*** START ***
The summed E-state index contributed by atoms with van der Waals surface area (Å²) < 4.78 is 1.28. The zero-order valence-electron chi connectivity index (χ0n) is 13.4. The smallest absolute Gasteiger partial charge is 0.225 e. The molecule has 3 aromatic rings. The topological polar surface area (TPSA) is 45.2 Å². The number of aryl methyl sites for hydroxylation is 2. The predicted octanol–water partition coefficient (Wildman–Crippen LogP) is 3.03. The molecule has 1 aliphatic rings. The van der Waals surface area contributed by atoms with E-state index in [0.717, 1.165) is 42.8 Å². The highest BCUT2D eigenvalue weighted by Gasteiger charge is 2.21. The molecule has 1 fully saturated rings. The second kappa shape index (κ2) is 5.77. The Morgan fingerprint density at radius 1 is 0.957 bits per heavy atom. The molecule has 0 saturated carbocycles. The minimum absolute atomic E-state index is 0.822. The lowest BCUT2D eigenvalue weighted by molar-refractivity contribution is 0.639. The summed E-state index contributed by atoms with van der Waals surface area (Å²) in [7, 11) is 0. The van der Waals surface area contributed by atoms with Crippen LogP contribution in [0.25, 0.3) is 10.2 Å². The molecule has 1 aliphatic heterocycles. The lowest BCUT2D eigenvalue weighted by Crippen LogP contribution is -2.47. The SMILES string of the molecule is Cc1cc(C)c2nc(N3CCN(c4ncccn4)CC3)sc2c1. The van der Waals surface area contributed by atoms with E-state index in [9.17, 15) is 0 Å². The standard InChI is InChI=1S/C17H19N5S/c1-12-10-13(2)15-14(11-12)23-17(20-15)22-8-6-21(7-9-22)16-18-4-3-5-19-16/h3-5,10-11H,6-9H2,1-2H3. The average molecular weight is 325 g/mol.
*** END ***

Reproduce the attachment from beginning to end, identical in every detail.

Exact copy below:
The summed E-state index contributed by atoms with van der Waals surface area (Å²) < 4.78 is 1.28. The zero-order valence-electron chi connectivity index (χ0n) is 13.4. The smallest absolute Gasteiger partial charge is 0.225 e. The molecule has 3 aromatic rings. The topological polar surface area (TPSA) is 45.2 Å². The number of aryl methyl sites for hydroxylation is 2. The predicted octanol–water partition coefficient (Wildman–Crippen LogP) is 3.03. The molecule has 1 aliphatic rings. The van der Waals surface area contributed by atoms with E-state index in [0.717, 1.165) is 42.8 Å². The highest BCUT2D eigenvalue weighted by Gasteiger charge is 2.21. The molecule has 1 fully saturated rings. The second kappa shape index (κ2) is 5.77. The Morgan fingerprint density at radius 1 is 0.957 bits per heavy atom. The molecule has 0 saturated carbocycles. The minimum absolute atomic E-state index is 0.822. The lowest BCUT2D eigenvalue weighted by molar-refractivity contribution is 0.639. The summed E-state index contributed by atoms with van der Waals surface area (Å²) in [7, 11) is 0. The van der Waals surface area contributed by atoms with Crippen LogP contribution in [0.25, 0.3) is 10.2 Å². The molecule has 1 aliphatic heterocycles. The lowest BCUT2D eigenvalue weighted by Crippen LogP contribution is -2.47. The SMILES string of the molecule is Cc1cc(C)c2nc(N3CCN(c4ncccn4)CC3)sc2c1. The van der Waals surface area contributed by atoms with E-state index in [9.17, 15) is 0 Å². The standard InChI is InChI=1S/C17H19N5S/c1-12-10-13(2)15-14(11-12)23-17(20-15)22-8-6-21(7-9-22)16-18-4-3-5-19-16/h3-5,10-11H,6-9H2,1-2H3. The average molecular weight is 325 g/mol.